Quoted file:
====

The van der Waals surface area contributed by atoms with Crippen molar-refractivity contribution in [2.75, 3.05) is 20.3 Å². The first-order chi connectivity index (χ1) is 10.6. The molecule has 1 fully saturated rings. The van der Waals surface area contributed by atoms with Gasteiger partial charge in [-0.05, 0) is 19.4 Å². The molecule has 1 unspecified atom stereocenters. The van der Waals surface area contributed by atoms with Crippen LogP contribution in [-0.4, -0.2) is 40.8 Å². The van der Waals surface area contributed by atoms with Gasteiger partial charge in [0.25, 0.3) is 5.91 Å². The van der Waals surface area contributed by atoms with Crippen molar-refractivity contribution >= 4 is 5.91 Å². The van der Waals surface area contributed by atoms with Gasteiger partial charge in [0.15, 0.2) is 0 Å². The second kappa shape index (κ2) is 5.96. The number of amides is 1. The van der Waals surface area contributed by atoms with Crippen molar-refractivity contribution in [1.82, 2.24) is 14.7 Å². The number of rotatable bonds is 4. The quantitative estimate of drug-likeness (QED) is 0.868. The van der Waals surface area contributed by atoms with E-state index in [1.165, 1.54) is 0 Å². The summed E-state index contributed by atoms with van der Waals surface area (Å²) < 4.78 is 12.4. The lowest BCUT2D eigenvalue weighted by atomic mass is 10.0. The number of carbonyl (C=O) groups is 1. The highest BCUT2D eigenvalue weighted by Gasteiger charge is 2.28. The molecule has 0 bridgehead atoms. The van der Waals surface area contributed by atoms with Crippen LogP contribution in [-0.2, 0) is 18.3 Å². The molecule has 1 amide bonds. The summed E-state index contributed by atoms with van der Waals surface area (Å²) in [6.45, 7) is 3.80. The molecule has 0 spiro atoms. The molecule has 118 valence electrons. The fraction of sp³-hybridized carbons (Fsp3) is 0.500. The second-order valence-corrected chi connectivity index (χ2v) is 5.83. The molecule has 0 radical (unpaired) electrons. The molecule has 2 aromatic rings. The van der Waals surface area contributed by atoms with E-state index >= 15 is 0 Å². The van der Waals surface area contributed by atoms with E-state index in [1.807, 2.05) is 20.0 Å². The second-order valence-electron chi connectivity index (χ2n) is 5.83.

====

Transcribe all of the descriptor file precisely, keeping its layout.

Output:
The van der Waals surface area contributed by atoms with Crippen molar-refractivity contribution in [2.75, 3.05) is 20.3 Å². The first-order chi connectivity index (χ1) is 10.6. The molecule has 1 fully saturated rings. The van der Waals surface area contributed by atoms with Gasteiger partial charge in [-0.05, 0) is 19.4 Å². The molecule has 1 unspecified atom stereocenters. The van der Waals surface area contributed by atoms with Crippen LogP contribution in [-0.4, -0.2) is 40.8 Å². The van der Waals surface area contributed by atoms with Gasteiger partial charge in [0.25, 0.3) is 5.91 Å². The van der Waals surface area contributed by atoms with Crippen molar-refractivity contribution >= 4 is 5.91 Å². The van der Waals surface area contributed by atoms with Gasteiger partial charge in [0.15, 0.2) is 0 Å². The second kappa shape index (κ2) is 5.96. The number of amides is 1. The van der Waals surface area contributed by atoms with Crippen molar-refractivity contribution in [1.82, 2.24) is 14.7 Å². The number of rotatable bonds is 4. The quantitative estimate of drug-likeness (QED) is 0.868. The van der Waals surface area contributed by atoms with E-state index in [1.165, 1.54) is 0 Å². The summed E-state index contributed by atoms with van der Waals surface area (Å²) < 4.78 is 12.4. The lowest BCUT2D eigenvalue weighted by atomic mass is 10.0. The number of carbonyl (C=O) groups is 1. The highest BCUT2D eigenvalue weighted by Gasteiger charge is 2.28. The molecule has 0 bridgehead atoms. The van der Waals surface area contributed by atoms with Crippen LogP contribution in [-0.2, 0) is 18.3 Å². The molecule has 1 amide bonds. The summed E-state index contributed by atoms with van der Waals surface area (Å²) in [6.45, 7) is 3.80. The molecule has 0 spiro atoms. The molecule has 118 valence electrons. The fraction of sp³-hybridized carbons (Fsp3) is 0.500. The second-order valence-corrected chi connectivity index (χ2v) is 5.83. The molecule has 0 radical (unpaired) electrons. The molecule has 2 aromatic rings. The van der Waals surface area contributed by atoms with E-state index >= 15 is 0 Å². The van der Waals surface area contributed by atoms with E-state index in [1.807, 2.05) is 20.0 Å². The second-order valence-electron chi connectivity index (χ2n) is 5.83.